Where to Eat?
Fabulous restaurant within a huge industrial building in the Soho Factory complex it serves a modern interpretation of Polish cuisine, with French influences. Mains are priced between 60zł and 80zł, so you can’t beat the 25zł three-course set lunch menu served noon to 4pm Monday to Friday.
Celebrity chef Magda Gessler loves to fit out her restaurants with folksy floral wallpaper and rustic wooden tables, and this Old Town venue is no exception. The decor accentuates the high-quality versions of traditional Polish food which issue from the kitchen, including blood sausage, pork shanks on cabbage, and crispy duck in honey. Some tables have views of Castle Sq.
Mango is a stylish all-vegan eatery with a simple contemporary interior and pleasant outdoor seating. Excellent menu items range from veggie burgers to mango sticky rice. The ‘Mango Plate’ (Talerz Mango) of hummus, mango, falafel, eggplant, olives, sweet peppers and harissa paste served with pita bread is top value at 22zł.
Charlotte Chleb i Wino
Dazzling French bakery and bistro facing Plac Zbawiciela. It dishes up tantalising croissants and pastries at the break of dawn, then transitions to big salads and crusty sandwiches through the lunch and dinner hours, and finally to wine on the terrace in the evening. Great value for money.
Where to Shop?
This huge antiques and bric-a-brac market, held on Sundays in the western suburb of Koło, sells everything from old farm implements and furniture to WWII relics such as rusted German helmets, ammo boxes and shell casings. You have to pick through the junk to find a bargain, but that’s half the fun.
Popular, very central mall behind Warszawa Centralna station, with almost every chain shop you can think of. Its distinctive curved glass roof is clearly visible near the Palace of Culture & Science
One of the most interesting shops in the Old Town, Lapidarium sells jewellery, folk art, religious art and militaria, including communist-era collectables such as medals and badges.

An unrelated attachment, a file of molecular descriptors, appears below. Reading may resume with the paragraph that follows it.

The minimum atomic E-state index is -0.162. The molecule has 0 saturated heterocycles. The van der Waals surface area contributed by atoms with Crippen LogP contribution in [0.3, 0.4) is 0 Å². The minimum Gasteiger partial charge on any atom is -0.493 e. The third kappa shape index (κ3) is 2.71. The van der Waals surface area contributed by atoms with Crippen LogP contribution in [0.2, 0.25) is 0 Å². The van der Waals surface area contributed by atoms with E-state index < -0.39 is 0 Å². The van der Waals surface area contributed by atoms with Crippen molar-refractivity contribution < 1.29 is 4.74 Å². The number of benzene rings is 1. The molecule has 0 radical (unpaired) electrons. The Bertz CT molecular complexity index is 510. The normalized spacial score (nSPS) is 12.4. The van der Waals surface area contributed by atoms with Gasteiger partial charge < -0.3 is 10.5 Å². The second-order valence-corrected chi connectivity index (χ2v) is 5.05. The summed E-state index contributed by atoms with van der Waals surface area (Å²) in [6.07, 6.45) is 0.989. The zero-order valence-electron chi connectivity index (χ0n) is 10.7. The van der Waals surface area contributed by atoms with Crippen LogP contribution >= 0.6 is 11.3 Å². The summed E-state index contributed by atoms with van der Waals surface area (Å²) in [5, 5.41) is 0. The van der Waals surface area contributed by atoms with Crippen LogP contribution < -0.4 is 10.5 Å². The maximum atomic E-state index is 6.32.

Talk about a mishmash of items: this shop sells Polish jewellery, carved stoneware and crafts, along with furniture, shells and even musical instruments from across the globe.
Nightlife in Warsaw!
If you’re weary of the weak filtered coffee of Central Europe, you’ll shed a happy tear when you enter this cool cafe within the sprawling Soho Factory compound in Praga. Excellent coffee is served in an atmospheric industrial interior, enhanced by the aroma of coffee beans being roasted on the premises.
Blue and purple light illuminates this space with comfy plush seating, mirrored ceilings, two bars and plenty of room to dance. Check out the extensive drinks menu, hit the dance floor or observe the action from a stool on the upper balcony. Wednesday night is ‘old school’ night, with music from the ’70s to the ’90s.
Phenomenally popular, this upstairs bar on Plac Zbawiciela draws a mix of students and young office workers. Find some couch space and relax to smooth beats from regular DJs. On warm summer evenings the action spills out onto the street, giving the square the feel of a summer block party.
If scarcity excites you, squeeze through the doors of this oh-so-cool club on the two nights of the week it’s open – Friday and Saturday. Low lighting gleams off pillars, retro decor and the shining faces of Warsaw’s beautiful people as they gyrate within the dance floor throng.